Planting Laptops and Eating Batteries: Designing for Disassembly

electronics, manufacturing, advanced manufacturing, design manufacturing, engineering
Photo: Ehsan Noursalehi, used with permission

No, you won’t grow laptops from seeds and batteries probably won’t be the next big thing in breakfast cereal, but someday, you might plant your biodegradable laptop in the ground to fertilize and grow embedded seeds. And you might pop a biodegradable vitamin capsule-sized battery-operated device instead of scheduling a colonoscopy. The point of these future designs is to think about what to do with a product when it has exceeded its useful lifespan. That’s where “Designing for Disassembly” shines and financial impact might be significant.

In 2012, the Ellen MacArthur Foundation published Towards the Circular Economy: Economic and business rational for an accelerated transition. According to this report, a subset of the European Union manufacturing sector could save up to $630 billion a year by 2025.

When product designers think about designing for easier repair, component reuse and material recyclability, they create the potential to radically change the design and manufacturing industry. For example, an EPA study reports that electronics makes up 1 percent of the known municipal solid waste stream and is growing at three times the rate of other municipal waste. Because it isn’t as difficult to design easily disassembled products when it’s part of the initial design process, it makes sense to start with the idea of disassembly from the beginning. Once engineering, design and production have been completed, it’s nearly impossible to redesign for easy disassembly. So, what kinds of ideas might reduce e-waste, improve repair accessibility, and ultimately make recycling a natural step in the product lifecycle? What if everything was designed with disassembly in mind?

That’s the kind of thinking a team of Stanford University designers considered when they envisioned the Bloom laptop. Looking first at required electronics and designing a shell around those components in order to make the device easy to take apart for recycling, the team took a design for disassembly approach from the onset. Early prototypes for products included a hand-held device embedded with a bamboo seed that would grow when watering the device. The idea being that when the product reached end-of-life, the plant growth process would break apart the gadget, preparing it for recycling. Ultimately, the team designed an easily disassembled laptop design that can easily be taken apart at home. What’s even better, the team designed the laptop’s shell to easily separate from modular electronics. An added benefit, the recyclability actually improved the user experience as the design allowed for a keyboard and mouse wireless design that easily removes from the laptop for use anywhere in the room.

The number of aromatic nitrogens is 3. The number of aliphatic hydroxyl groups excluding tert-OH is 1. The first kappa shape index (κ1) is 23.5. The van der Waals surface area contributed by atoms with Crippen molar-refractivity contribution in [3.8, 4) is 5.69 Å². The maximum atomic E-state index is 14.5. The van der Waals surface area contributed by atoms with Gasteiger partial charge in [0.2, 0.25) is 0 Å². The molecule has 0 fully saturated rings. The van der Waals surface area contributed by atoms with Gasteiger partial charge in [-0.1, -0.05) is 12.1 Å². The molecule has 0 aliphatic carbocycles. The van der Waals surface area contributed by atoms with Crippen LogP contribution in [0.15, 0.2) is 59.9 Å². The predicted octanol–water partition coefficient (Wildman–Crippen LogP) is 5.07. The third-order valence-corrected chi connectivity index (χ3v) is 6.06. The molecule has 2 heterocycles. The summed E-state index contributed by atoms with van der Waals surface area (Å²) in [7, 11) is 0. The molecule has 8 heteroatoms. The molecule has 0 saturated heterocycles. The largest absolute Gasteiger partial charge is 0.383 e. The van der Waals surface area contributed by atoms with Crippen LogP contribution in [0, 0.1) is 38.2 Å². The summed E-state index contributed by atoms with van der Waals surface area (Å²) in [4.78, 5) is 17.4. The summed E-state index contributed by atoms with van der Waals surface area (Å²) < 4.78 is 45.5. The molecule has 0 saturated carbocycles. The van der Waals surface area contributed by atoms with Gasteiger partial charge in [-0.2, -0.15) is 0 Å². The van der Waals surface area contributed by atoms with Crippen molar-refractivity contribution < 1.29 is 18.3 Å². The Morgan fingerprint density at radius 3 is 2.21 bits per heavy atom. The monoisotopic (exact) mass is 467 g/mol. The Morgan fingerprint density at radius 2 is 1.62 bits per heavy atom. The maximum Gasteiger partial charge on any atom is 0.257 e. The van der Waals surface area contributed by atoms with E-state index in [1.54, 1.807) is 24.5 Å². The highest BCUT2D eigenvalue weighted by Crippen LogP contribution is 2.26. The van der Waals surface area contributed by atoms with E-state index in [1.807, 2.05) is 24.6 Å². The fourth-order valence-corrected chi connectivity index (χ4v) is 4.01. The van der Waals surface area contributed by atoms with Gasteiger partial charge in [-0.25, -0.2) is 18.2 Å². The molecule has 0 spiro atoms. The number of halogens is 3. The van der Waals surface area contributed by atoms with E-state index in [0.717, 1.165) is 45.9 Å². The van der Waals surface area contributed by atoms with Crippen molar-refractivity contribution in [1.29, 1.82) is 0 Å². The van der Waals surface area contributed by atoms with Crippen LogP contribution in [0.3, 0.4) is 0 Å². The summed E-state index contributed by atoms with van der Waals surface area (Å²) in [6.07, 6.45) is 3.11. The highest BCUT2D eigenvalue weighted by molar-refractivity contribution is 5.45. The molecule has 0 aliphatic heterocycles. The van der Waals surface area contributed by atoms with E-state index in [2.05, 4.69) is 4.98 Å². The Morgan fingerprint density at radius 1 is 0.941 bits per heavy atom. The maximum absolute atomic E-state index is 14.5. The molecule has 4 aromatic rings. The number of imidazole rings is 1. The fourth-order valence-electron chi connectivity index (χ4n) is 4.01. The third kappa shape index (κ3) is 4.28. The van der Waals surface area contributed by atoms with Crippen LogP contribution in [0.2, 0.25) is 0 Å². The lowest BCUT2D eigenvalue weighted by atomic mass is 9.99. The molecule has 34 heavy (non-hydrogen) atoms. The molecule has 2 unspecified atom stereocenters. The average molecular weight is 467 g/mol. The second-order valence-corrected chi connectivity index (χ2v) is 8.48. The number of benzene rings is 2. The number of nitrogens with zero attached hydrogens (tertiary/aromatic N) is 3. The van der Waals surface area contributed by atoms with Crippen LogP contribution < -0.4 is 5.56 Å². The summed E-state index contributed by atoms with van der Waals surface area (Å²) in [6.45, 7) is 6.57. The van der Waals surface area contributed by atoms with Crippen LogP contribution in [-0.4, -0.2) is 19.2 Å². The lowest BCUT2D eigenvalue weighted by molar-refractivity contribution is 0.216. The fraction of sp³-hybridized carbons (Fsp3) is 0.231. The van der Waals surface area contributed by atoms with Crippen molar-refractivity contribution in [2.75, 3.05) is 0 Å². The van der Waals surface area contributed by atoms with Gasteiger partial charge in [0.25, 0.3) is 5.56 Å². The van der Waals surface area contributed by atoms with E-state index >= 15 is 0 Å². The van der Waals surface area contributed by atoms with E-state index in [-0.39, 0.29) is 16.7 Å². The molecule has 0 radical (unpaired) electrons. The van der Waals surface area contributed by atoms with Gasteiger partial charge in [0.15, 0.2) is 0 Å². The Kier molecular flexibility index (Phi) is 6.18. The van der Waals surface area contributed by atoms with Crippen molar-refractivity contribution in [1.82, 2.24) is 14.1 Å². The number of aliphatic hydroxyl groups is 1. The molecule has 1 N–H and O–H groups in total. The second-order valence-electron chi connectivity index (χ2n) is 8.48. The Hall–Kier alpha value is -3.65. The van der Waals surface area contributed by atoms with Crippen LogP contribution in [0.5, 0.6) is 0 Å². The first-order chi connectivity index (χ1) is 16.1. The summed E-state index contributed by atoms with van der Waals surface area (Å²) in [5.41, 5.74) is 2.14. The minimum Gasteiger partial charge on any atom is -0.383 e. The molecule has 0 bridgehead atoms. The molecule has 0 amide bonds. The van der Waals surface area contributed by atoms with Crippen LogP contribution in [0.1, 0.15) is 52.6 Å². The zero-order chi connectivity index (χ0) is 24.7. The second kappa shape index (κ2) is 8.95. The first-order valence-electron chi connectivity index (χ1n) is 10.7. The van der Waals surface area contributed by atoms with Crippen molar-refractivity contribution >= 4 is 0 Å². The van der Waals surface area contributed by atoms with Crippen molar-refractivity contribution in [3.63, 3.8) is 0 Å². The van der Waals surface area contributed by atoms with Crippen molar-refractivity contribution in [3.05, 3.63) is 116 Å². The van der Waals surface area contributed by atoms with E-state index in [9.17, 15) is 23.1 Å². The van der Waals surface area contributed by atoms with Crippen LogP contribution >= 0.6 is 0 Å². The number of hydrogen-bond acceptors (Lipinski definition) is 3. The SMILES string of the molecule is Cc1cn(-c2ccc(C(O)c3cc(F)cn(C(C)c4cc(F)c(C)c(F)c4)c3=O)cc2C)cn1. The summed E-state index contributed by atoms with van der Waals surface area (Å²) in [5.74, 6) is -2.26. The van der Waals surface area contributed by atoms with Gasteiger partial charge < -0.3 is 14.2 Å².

Then there’s the cardboard Wi-Fi router where the cardboard package is also a functional part of the product body. Designed to be affordable, disposable and easily repairable, Ehsan Noursalehi’s idea won an honorable mention for this design in the Design for (Your) Lifetime competition.  As an added bonus, the clever packaging and easy to disassemble components lend themselves very well to developed and developing markets equally.

From modular design that makes products easy to disassemble and repair, to careful consideration of recyclable or biodegradable parts, design for disassembly not only reduces environmental impacts, it also sometimes improves the user experience. If designers can rethink laptops and routers, they can imagine many other products from a design for disassembly perspective. What else might this design thinking disrupt? If you’re not thinking about it, you’re missing out on the circular economy where products are designed for a cycle of disassembly and reuse.

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